In small quantities. Early in 187H came
epidemics, and later small pox, sweeping
awsy thousands, over 1.000 dying In one
day. The drouth still continues. The
Government Treasnry has become serious
ly embarrassed. All that the Goern
mcnt can do it has done, nobly and faith
fully; but the strain is too great and long
continued. It Is now feeding over a quart
er of a million of people, and giving em
ployment to all it can. One noble JJrail
lan has by timely aid saved ten thousand
lives. He is Secratarv of the Province of
Oara, and gives his whole time to the work.
Whst will become of these poor, homeless,
ragged, naked, starv inir nenitlp. when ths
Government from lack of mesas is obliged
j wmioraw iis am r why cannot com
miiiero (if nirmeij ai once, io raise money
." me suuermg people ol lirszil An Ul
gent appeal for aiil for Brazil msv lie fonn
in the daily New York Tribuneol February
9Q oil k ...... ... '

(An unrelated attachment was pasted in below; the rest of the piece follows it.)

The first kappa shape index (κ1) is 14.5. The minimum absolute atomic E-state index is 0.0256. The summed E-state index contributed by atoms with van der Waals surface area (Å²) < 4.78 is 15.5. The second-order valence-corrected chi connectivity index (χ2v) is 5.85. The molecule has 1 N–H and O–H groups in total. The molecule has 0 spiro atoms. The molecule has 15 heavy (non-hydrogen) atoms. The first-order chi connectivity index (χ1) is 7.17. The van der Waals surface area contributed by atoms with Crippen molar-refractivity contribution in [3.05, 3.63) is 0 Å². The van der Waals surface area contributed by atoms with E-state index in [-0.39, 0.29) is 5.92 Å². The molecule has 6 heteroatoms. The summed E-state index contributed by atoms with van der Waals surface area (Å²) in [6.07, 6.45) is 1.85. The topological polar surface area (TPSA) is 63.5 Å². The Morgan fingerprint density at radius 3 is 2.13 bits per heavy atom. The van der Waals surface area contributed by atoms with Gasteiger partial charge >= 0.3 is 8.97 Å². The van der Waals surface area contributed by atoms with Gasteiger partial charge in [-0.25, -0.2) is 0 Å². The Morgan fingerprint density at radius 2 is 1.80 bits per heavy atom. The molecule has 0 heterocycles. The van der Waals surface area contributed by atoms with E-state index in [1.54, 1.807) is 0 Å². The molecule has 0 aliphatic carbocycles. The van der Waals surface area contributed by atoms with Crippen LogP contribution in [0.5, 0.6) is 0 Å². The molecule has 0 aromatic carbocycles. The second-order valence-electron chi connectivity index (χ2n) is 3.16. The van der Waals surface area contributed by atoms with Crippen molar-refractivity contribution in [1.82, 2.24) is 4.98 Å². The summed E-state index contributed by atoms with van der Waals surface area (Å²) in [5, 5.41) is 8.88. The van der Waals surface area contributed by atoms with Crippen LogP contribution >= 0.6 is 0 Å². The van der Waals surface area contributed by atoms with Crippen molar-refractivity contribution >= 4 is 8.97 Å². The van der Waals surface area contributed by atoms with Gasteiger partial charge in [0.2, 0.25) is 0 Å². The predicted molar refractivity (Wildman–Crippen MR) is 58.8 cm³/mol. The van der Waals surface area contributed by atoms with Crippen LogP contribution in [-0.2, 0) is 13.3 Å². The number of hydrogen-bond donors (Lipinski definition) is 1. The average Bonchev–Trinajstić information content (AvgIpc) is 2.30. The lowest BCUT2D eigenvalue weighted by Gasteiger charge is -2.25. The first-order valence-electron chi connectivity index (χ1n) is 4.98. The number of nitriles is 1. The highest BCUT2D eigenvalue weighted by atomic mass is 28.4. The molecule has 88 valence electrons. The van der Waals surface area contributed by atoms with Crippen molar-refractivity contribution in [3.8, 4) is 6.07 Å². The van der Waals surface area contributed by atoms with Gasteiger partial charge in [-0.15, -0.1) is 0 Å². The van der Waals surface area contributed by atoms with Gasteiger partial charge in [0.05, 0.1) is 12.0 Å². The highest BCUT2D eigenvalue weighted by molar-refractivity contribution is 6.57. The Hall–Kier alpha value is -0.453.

"in, particulars oi tne iamirie sirick
RESTORATION TO HEALTH
Of Miss Jennie Smith.
Of Miss Jennie Smith. A Case of Divine Interposition—Statement
of her Physician.
Miss Jennie Rnillli Hi. .,,i).n. ..rw..
- ., ..... BUlll-ll Ell I n
volley of Baca," was confined, to her bed
.... ...iTu years, tvery movement
llftl lusH IP t-la.s-.rl - a . - . I 1 . i
. . V .'. '. . 1' 1,1 ,llul sen Dante agonv
nne inco niltlinn V everv .levi,-o ..f
art of surgery and medicine, and givw,
all credit to the medical aid r,.,.i....s ...
she gives the chief glory to her Heavenly
1 lie following is. in substance tl.o .,!
...w.iv .,i j.i.tiuiin ,. nmririin -i... i.
.uiugnui jtiiss nninn irom Nor. 1877, till
"inn ,oio, me uaie oi her restoratior
?,"'!, T ,. !" a wt'l known physician i
i niiaiicipiiia. esnccia V rnnn.rlul
.1... u. : v. . wim
""iieuiiic Hospital otthat
Dr. Morgan's Statement.
PHILADELPHIA, May 8th, 1878.
been retmesled to irive ..',.
uuray in tne case or si us .Inn,,;.. c:.i.
who lias been under my ear lor some
months, I do so as follows : First, Jennie
'" uriieven in auly appointed
means as the gilt of our Heavenly Father
to be used according to our ability ,i
opportunity; and thus she has faithfully
sun bed tltrm a. 0,1,. u ... '
, 1 A , , . ' ' "i- occuou one
has fully recognized, that God himself is
in the means used. I mvneif .-i,i.
of mv nmfMalim ....,'....... .!- . '
'. i-.".u.ucui among Wliom
may be named Dr. Lionel Beale, fully ac
cept this view, believing that in the prop
er ubcoI means we have simply acted in
Hie "Mi vino hhI. Ti.:-.i . .
it-oB, vj ucr very lone continued hl.,i.ua